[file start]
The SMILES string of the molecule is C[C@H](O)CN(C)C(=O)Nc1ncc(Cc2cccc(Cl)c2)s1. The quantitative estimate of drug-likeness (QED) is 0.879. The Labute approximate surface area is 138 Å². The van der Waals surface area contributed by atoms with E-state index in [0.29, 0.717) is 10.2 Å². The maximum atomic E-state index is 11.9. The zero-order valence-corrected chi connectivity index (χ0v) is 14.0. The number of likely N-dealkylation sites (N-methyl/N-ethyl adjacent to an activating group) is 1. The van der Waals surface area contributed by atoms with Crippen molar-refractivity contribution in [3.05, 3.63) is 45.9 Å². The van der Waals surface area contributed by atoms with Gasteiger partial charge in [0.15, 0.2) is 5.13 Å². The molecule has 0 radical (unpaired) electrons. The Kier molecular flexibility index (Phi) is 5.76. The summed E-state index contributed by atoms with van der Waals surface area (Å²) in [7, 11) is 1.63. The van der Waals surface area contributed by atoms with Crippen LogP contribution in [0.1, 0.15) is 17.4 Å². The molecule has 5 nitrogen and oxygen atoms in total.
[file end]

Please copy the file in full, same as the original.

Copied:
The SMILES string of the molecule is C[C@H](O)CN(C)C(=O)Nc1ncc(Cc2cccc(Cl)c2)s1. The quantitative estimate of drug-likeness (QED) is 0.879. The Labute approximate surface area is 138 Å². The van der Waals surface area contributed by atoms with E-state index in [0.29, 0.717) is 10.2 Å². The maximum atomic E-state index is 11.9. The zero-order valence-corrected chi connectivity index (χ0v) is 14.0. The number of likely N-dealkylation sites (N-methyl/N-ethyl adjacent to an activating group) is 1. The van der Waals surface area contributed by atoms with Crippen molar-refractivity contribution in [3.05, 3.63) is 45.9 Å². The van der Waals surface area contributed by atoms with Gasteiger partial charge in [0.15, 0.2) is 5.13 Å². The molecule has 0 radical (unpaired) electrons. The Kier molecular flexibility index (Phi) is 5.76. The summed E-state index contributed by atoms with van der Waals surface area (Å²) in [7, 11) is 1.63. The van der Waals surface area contributed by atoms with Crippen LogP contribution in [0.1, 0.15) is 17.4 Å². The molecule has 5 nitrogen and oxygen atoms in total.